The French Chapel is located in the Block III building. It was just one part of the former officer POW camp, or 'Oflag,' that also held Russian officers during WWII
After WWII ended, the former barracks first housed some of the 300,000 freed forced laborers that had passed through Soest, followed by ethnic Germans driven out of Central and Eastern Europe and into Germany. Then, from 1951-94, the Belgian soldiers were stationed there.
From construction to today
Gilhaus said the museum must start with the complex's construction and trace its use and inhabitants all the way up through the present, all the while connecting what happened within the fenced-in site to the history of the city beyond it.
Explaining the different experiences of French and Soviet officers is particularly important, she emphasized, as the latter's degrading treatment must be understood as a hallmark of Nazi racial ideology.
"Some are worthy of receiving better treatment, and others are located all the way at the bottom of an ethnic hierarchy and received minimal support in all of life's essentials. Such an ethnic hierarchy is a typical characteristic of Nazism," she explained.
Gilhaus' proposals caused the GFK chairperson pushing for a narrow focus to step down, but the group's current acting head, Werner Liedmann, welcomes the holistic approach.
"In order to comprehend history, all groups of victims must be included," he told DW. Liedmann believes the French prisoners and chapel are highlighted sufficiently thanks to the museum's installation next door.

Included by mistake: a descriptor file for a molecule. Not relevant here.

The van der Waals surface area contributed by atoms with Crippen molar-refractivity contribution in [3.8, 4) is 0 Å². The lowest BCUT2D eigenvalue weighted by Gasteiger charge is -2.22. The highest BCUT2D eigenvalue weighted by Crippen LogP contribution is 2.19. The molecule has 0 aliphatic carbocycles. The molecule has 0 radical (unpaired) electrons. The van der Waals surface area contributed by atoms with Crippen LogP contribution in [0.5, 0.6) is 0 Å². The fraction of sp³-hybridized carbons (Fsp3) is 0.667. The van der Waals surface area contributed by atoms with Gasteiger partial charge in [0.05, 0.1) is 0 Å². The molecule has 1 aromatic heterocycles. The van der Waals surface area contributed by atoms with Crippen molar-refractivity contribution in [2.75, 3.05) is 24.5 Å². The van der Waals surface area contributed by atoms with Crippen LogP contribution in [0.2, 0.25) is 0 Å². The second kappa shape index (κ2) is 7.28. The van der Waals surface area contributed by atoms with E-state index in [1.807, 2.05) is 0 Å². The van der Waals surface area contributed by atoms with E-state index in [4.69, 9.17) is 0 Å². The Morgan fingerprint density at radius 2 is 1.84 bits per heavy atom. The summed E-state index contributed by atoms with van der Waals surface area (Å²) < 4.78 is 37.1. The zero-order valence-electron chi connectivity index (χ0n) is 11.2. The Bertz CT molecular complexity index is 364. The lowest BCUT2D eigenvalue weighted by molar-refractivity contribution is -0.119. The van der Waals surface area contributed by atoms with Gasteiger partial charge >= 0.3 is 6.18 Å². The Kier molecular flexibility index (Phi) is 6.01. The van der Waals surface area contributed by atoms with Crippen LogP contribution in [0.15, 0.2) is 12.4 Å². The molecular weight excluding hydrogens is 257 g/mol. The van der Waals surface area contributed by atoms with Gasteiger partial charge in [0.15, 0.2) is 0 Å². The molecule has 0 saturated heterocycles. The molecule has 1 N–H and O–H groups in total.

"With a focus on contemporary history, we leave this place and create new connections" whether with foreign visitors or even the city of Soest, he said.
Liedmann is the acting head of the GFK, which used to meet with and educate student groups in the building where the French Chapel is located
Developing a culture of remembrance
Liedmann believes forging a connection to Soest is crucial, as the city lacks awareness of its 20th-century history. "We have very little culture of remembrance in the city," he said.
A museum would be in part "about making the people of Soest aware that this [the complex] is part of their history, what happened here, and not some phantom that randomly landed in Soest."
Gilhaus agrees it's important for the city to have a space that lays out its history during the Nazi era. "We have a whole series of museums in Soest," she said. But "there is no place today that really deals with the history of National Socialism."
This attic room next to the French Chapel could house a museum in the future. French POWs used them when they were imprisoned there for exchanges and lectures
Connecting people through educational exchange
Soest has three city-run museums, and with a population of roughly 50,000, money is an issue. The proposed museum, which must be cost neutral, will not be possible without external funding, Maria-Luise Pepinghege, the chairperson of the city government's committee for culture, told DW. Her committee will decide on the future museum's size and breadth on September 12. A bigger space is essential for the broader approach but will take more resources.
Three generations of the Laurent family met with GFK volunteers in May. Such visits are part of the outreach and education activities that the GFK does
The GFK is anxiously awaiting the decision. Liedmann has made it clear that the GFK will only stay onboard if the resulting proposal provides enough space and resources for the group to carry on with the face-to-face educational work it has been doing for years with chapel visitors.
Communicating history "can only be done in exchange with people" and especially young people, Liedmann said, adding that such work contributes to living together peacefully. "And what could Europe possibly need more?"